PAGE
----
By Jonathan Head
South East Asia correspondent, BBC News
Vo Van Kiet moved Vietnam towards a market economy
Vo Van Kiet, the architect of Vietnam's transformation from a socialist system to one of the world's fastest-growing market economies, has died aged 85.
Mr Kiet was unusual among communist leaders for his blunt criticism of government policy.
He became prime minister in 1991 and held office until he stepped down in favour of Phan Van Khai in 1997.
He had been in poor health in recent days and died at a Singapore hospital, relatives said.
Among the grey ranks of Vietnam's communist leadership few figures have ever stood out.
One of the few was former Prime Minister Vo Van Kiet.
VO VAN KIET
Prime Minister: 1991 - 1997
Seen as a reformer, helped create Doi Moi
Joined Indochinese Communist Party in 1939
Credited as the author of the reforms known as Doi Moi, which have transformed Vietnam's economy, he was a rarity among senior officials in speaking out publicly against the failings of the communist system.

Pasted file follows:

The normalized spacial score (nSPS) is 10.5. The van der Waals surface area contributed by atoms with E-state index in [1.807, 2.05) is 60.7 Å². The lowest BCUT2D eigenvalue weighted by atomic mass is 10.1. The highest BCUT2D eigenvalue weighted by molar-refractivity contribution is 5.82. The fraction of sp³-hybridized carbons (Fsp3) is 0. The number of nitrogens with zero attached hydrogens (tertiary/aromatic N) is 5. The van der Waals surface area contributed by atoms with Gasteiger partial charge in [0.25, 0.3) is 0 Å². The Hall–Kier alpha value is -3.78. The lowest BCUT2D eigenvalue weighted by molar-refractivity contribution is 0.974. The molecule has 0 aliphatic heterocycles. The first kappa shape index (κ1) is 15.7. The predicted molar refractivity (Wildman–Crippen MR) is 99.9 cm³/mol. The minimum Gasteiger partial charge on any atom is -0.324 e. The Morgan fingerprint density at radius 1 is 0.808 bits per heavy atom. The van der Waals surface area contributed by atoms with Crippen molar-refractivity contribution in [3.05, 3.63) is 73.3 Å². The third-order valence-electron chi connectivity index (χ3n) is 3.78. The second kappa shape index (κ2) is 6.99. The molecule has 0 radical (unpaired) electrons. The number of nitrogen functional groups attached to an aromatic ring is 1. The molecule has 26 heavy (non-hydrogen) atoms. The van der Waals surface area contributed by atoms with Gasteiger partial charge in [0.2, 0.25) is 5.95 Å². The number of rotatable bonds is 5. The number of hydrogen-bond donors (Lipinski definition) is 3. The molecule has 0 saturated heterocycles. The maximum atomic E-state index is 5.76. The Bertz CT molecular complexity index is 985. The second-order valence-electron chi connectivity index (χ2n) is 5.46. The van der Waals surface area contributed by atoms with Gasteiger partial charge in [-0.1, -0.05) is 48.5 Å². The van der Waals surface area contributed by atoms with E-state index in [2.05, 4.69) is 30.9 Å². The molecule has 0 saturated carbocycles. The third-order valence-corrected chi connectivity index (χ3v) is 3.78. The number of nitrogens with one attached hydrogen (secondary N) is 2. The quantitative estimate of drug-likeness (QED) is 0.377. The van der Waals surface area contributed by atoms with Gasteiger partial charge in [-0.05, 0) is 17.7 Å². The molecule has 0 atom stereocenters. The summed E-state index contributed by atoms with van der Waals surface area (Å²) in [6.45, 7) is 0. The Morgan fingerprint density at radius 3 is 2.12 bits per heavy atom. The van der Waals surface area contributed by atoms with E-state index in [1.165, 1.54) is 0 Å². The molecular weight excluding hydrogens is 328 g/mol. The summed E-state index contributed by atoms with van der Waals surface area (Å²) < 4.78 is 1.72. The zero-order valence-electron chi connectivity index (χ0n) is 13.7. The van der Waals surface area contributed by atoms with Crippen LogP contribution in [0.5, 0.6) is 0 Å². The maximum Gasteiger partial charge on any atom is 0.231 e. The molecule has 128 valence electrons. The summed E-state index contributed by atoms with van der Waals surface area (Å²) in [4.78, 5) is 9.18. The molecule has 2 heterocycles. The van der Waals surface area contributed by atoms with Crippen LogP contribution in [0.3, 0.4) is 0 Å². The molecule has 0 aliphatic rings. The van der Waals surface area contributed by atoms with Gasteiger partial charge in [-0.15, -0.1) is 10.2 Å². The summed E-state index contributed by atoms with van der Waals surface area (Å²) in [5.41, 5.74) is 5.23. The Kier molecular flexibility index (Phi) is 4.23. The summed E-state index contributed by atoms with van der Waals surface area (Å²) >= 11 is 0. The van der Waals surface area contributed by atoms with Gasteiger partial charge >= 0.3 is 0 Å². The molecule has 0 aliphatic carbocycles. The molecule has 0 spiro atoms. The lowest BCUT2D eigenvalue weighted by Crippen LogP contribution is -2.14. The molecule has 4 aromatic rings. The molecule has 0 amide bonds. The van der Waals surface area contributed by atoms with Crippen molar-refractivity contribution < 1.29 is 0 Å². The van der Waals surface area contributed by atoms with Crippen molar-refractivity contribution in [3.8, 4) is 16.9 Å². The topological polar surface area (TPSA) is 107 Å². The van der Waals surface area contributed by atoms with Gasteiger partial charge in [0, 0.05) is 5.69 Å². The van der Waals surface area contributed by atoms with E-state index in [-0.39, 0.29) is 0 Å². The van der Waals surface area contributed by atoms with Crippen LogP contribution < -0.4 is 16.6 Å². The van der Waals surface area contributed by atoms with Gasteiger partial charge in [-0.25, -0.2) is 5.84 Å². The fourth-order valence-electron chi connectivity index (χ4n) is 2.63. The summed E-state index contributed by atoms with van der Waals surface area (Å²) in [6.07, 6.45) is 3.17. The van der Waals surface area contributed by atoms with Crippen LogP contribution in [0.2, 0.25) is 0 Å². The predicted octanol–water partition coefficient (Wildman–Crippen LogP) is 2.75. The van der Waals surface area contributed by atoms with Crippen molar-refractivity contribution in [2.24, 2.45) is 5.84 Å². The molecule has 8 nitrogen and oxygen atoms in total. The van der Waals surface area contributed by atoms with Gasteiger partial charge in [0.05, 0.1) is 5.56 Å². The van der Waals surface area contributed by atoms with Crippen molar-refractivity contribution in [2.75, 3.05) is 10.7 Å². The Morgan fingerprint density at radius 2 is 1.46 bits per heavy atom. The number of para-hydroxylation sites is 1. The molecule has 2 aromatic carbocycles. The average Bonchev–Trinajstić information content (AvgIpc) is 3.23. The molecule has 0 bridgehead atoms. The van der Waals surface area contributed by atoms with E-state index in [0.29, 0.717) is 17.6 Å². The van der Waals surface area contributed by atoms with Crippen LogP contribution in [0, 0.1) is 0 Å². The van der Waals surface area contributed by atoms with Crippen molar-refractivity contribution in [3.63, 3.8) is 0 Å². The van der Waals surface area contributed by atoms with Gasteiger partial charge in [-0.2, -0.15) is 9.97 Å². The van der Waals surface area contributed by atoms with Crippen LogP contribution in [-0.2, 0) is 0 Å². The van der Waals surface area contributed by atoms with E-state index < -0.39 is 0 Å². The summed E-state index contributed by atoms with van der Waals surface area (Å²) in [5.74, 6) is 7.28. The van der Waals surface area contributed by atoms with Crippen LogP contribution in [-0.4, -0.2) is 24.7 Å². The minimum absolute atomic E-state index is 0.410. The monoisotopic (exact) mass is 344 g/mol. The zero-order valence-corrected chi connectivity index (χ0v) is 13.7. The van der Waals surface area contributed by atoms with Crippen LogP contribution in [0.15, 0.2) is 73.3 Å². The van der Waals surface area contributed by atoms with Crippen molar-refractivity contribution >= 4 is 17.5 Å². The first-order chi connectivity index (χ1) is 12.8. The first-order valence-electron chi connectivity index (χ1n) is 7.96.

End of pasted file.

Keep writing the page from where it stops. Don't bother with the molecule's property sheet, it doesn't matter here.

Born in a village in the Mekong Delta, he was a veteran fighter in the long war against French and then American military forces in South Vietnam.
His first wife and four children died in the war.
After the communist victory in 1975 he became party secretary of Saigon, and quietly defied hard-line official policy by trying to work with officials and businesses associated with the defeated government.
His experiments with diluting orthodox socialism in the city eventually encouraged the communist party to adopt market reforms for the whole country in 1986, at a time when the economy was in ruins.
It took many years for those reforms to take root - but as prime minister Mr Kiet presided over a period of dramatic economic growth and foreign investment.
He remained an outspoken critic of official corruption and an advocate of reconciliation with opponents of communist rule - arguing that the brutal re-unification of north and south after 1975 had caused pain to millions.